Oxford: the city of dreaming spires. Enjoy a walk through winding streets between the colleges of the world’s second-oldest university, dodging tweed-clad professors, known as dons, on their way from tutorials to lectures. Follow in the footsteps of Evelyn Waugh and Oscar Wilde by lounging on a punting boat on the River Cherwell before taking a high tea of sandwiches and scones on Merton Street. End the day in a cosy pub with a pint of amber ale, listening out for eccentric conversations in this most English of cities.
Established in 1683, the Ashmolean is the world’s first university museum. Take a moment to look at the ornate classical exterior from Beaumont Street before venturing inside and climbing the modernist atrium. Prepare to spend hours wandering the different levels. Look out for a full suit of Samurai armor, an ancient bust of the Egyptian crocodile-headed god Sobek, and J.M.W. Turner’s iconic The High Street, Oxford.
If you want to see the splendor of Oxford from one central location, come to Radcliffe Square. Take a moment to admire the intricate masonry of the Radcliffe Camera, part of the University’s Bodleian Library, which has stood since 1602. Cross the square to ascend the University Church of St Mary the Virgin, where the 13th-century spire offers the best views of the city and its glorious architecture.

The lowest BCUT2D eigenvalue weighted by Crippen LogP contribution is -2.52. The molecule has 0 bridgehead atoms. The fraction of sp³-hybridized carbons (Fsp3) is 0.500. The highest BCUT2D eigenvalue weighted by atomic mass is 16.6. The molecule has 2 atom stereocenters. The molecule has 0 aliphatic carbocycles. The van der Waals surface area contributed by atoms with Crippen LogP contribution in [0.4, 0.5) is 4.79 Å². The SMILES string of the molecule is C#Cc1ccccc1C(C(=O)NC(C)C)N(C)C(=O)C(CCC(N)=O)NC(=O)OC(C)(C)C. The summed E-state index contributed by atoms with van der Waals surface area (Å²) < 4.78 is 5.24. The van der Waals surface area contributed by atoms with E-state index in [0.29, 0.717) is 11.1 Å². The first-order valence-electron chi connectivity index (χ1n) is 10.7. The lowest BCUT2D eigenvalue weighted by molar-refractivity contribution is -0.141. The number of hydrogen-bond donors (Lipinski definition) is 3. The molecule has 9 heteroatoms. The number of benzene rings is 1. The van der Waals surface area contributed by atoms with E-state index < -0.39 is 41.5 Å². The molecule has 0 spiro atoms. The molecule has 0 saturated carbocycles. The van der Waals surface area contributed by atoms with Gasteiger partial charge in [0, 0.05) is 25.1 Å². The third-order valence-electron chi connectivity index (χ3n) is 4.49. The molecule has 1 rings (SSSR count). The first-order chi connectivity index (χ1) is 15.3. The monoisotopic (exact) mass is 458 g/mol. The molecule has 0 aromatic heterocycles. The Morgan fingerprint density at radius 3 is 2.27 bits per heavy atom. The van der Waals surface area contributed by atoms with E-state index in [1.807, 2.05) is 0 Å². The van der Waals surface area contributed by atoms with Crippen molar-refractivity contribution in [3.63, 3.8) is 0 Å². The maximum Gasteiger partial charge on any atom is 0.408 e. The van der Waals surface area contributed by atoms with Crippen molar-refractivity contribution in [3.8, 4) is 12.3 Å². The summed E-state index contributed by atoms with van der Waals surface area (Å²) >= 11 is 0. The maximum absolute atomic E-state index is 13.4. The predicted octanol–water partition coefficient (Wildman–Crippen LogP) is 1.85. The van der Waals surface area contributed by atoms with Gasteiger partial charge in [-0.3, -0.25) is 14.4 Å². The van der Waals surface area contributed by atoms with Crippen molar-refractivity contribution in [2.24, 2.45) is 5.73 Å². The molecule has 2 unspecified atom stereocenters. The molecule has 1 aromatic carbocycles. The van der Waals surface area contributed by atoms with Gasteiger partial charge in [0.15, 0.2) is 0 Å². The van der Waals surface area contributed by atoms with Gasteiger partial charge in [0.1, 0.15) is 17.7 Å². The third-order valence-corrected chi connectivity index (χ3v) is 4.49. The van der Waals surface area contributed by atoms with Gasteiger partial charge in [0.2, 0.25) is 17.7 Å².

Oxford’s center is dominated by the 39 individual colleges that make up its university. Start at Christ Church’s Tom Tower, designed by Christopher Wren, to Worcester College’s wisteria-clad Georgian buildings and its very own lake. Finish an afternoon of exploration by listening to Evensong in the New College chapel, where the choir has been a fixture of the college since it was founded in 1379. Just remember to stay off the grass!
Port Meadow is where the city meets the Oxfordshire countryside. Get your wellies on for a walk up the River Thames, sharing the meadow with English Longhorn cattle and students on their way to the boathouse. Enjoy a jug of ale at The Trout Inn after your walk, listening out for the shouts of the coxes as the rowers race down the river.
There’s no museum in the world quite like the Pitt Rivers. Unlike most museums, the Pitt Rivers is organised by categories rather than locations, meaning that the sections range from “Medicine and Surgery” to “Blowpipes and Darts”, each spanning various cultures and centuries. Keep a lookout for the Japanese Noh theater masks—these masks, dating back as far as the 14th century, show different facial expressions depending on where you stand. Less